Smell receptors in the body could help sniff out disease
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Rockville, Md. (July 12, 2018)–A review of more than 200 studies reveals that olfactory receptors–proteins that bind to odors that aid the sense of smell–perform a wide range of mostly unknown functions outside the nose. The function of extra-nasal olfactory receptors has the potential to be used in the diagnosis and treatment of health conditions such as cancer. The article is published in the July issue of Physiological Reviews.

Olfactory, or smell, receptors were originally thought to be only in the sensory nerve cells (neurons) of nasal cavity tissues. However, more recent and extensive study suggests that the receptors “occur in nearly the entire human body, [and] they appear to be substantially more functionally important than previously suggested,” researchers from Ruhr-University Bochum in Germany wrote. In addition to the receptors playing a major role in the sense of smell, “several essential physiological and pathophysiological processes have been described as targeted by human [olfactory receptors], including path finding, cell growth, [cell death], migration and secretion.”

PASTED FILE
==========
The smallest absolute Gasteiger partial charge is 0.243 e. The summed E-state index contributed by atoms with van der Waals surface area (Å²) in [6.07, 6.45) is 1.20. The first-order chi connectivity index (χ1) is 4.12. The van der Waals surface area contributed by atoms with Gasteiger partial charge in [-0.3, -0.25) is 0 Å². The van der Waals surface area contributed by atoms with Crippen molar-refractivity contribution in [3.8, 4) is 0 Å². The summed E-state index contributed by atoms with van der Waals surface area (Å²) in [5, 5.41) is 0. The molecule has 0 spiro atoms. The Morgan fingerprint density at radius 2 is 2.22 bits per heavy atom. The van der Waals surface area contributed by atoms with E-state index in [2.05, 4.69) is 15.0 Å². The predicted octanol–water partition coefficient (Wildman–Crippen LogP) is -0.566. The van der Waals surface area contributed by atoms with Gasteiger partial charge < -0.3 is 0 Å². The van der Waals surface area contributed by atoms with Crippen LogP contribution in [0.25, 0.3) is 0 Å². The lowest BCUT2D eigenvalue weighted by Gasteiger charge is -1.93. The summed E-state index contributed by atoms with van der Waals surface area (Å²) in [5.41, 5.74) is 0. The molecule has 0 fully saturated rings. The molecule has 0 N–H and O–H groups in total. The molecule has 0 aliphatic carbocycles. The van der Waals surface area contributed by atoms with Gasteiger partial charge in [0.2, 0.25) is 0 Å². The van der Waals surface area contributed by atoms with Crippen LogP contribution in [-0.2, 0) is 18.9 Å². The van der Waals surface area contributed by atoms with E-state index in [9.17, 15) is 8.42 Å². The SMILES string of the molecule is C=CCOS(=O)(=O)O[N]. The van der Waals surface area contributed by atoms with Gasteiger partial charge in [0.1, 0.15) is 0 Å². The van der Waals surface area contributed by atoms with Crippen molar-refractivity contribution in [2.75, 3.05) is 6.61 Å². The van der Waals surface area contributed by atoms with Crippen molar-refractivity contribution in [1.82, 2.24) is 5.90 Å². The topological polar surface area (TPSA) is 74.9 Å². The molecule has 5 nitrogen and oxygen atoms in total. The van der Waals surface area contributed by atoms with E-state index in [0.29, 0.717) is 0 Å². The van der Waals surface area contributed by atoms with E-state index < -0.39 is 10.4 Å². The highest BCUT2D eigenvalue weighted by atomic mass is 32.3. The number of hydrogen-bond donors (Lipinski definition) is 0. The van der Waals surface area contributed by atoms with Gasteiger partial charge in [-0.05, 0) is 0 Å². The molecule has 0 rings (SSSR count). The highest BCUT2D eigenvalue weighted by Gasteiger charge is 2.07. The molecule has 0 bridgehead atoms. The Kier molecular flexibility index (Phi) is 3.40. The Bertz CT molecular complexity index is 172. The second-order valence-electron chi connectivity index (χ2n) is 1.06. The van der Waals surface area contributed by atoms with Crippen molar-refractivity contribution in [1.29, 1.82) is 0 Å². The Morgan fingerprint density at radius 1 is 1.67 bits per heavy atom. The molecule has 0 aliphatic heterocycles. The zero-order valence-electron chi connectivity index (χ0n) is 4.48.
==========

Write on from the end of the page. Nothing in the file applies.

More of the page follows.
The research team summarized the location and purpose of certain types of olfactory receptors, including those that may be beneficial to general health:

Receptors present in heart muscle cells may be a metabolic regulator of

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